Work-around for Javascript Control of Sound

Stephen Wilson, Professor Conceptual Information Arts Program, SFSU

The problem

Changes introduced with IE 5+ and Navigator 6+ have made javascript control of sound problematic.  Different browsers and OS's do not universally support javascript control of plugins (such as quicktime).  It is nearly impossible to develop compatible javascript routines.  For more information see Wilson's page on javascript control of sound.

This page documents a work-around.  There are predictable cross-platform routines to embed sound in a web page so that it will play when a page is loaded.  This work-around uses javascript to open small inobtrusive windows whose only purpose is to play sounds.  Multiple sounds can thus be activated from links and rollovers.

Preparing html pages to play sounds.

You must prepare an html page for each sound you want to activate.  Use the cross platform routine to embed sound.  It uses object, embed, and bgsound tags to insure that all versions of browsers can load the sound.  Here is the routine recommended by Apple to load sounds using quicktime.  See the Wilson information page for more details.

The bold part is the part that embeds a sound called "vivaldi2.mid".  You would need to change all references to that to whatever your sound files name was.  The classid is required by the object tag to identify what plug in is referenced.  This number and the codebase is specific to quicktime.  You would need to get that information for whatever plug-in you were using.  You would need one of these html pages for each sound you wanted to play.  Also you could set parameters such as looping etc.  The rest of the html is shown just to show where the object code is inserted in the head section.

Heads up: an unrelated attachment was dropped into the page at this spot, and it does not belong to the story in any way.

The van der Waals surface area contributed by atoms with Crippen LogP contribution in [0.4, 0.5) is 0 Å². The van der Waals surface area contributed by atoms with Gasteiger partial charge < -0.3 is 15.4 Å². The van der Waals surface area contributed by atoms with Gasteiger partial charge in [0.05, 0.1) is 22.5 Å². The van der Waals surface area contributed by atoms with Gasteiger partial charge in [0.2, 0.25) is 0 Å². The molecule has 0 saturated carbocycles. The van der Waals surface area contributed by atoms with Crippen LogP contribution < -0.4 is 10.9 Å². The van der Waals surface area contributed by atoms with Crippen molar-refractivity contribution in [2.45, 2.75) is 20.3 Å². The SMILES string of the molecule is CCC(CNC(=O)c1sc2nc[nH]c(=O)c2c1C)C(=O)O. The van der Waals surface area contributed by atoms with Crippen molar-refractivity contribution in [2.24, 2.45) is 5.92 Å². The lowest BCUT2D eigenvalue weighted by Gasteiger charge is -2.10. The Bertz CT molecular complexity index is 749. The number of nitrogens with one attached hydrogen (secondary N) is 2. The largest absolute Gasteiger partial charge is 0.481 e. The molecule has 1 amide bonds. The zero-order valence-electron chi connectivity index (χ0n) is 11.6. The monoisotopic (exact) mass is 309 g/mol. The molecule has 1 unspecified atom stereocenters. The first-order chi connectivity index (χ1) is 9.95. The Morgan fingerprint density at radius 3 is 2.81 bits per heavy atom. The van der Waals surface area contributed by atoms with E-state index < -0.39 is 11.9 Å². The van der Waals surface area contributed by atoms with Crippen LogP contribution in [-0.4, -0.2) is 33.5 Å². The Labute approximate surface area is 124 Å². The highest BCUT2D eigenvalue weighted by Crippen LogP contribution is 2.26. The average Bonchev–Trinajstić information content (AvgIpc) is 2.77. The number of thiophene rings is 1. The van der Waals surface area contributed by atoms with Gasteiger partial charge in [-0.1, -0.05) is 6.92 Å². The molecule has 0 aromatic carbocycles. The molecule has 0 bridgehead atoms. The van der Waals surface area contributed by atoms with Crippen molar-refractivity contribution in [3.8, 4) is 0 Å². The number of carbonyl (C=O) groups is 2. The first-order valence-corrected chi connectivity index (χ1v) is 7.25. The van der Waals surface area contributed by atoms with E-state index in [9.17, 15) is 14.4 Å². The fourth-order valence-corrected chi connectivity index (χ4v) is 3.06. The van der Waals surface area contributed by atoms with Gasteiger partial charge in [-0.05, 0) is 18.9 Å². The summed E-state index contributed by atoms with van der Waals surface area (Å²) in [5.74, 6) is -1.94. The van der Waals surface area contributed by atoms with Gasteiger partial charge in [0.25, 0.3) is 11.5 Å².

html code for a page called vivaldi.html that plays embedded sound

<!doctype html public "-//w3c//dtd html 4.0 transitional//en">

<OBJECT classid="clsid:02BF25D5-8C17-4B23-BC80-D3488ABDDC6B" 
                       width="180" height="160" 

                <PARAM name="src" value="vivaldi2.mid"> 
<PARAM name="autostart" value="true">

                <EMBED width="180" height="160" 
                       autostart = "true"> 
             <bgsound src="vivaldi2.mid" loop="0"> 


play sound1

Activating sounds from links and rollovers

This link will open a window and load it with the html page that embeds the sound.  It requires a javascript function to be placed in the head section which opens a new window and loads it with the html embedded sound.  The link itself requires javascript code to read the mouseclick and call the function.  The function opens a window and loads it with the html page specified.

Click to hear Vivaldi
 Function to open window and play indicated page (tarmu)

function loadWindow(tarmu) {
  muWindow =, "m1Win", "toolbar = no, scrollbars=no,top=3200,left=3000,location=no,width=2,height=2") 

Code to activate a link to call function

<a href="javascript:loadWindow('vivaldi.html')">Click to hear Vivaldi

The routine has one variable arbitraily called tarmu. The code that calls it miust indicate what html page it wants loaded  In this example the link calls for an html page called vivaldi.html.  The function then substitutes the actual name for tarmu.  The routine sets parameters for the window to make it as small as possible.and locate it outside the viewer's vision.  These location parameters won't work in navigator.  The routine then calls the javascript method blur() which puts the sound window below the screen window.

Instead of linking to an html page the link links to a javascript routine.  The routine calls the loadWindow function and specifies a page to load (in this example vivaldi.html.  The same routine could be used to call other pages.  All that would need to be changed is the 'vivaldi.html' inside the parenthesis.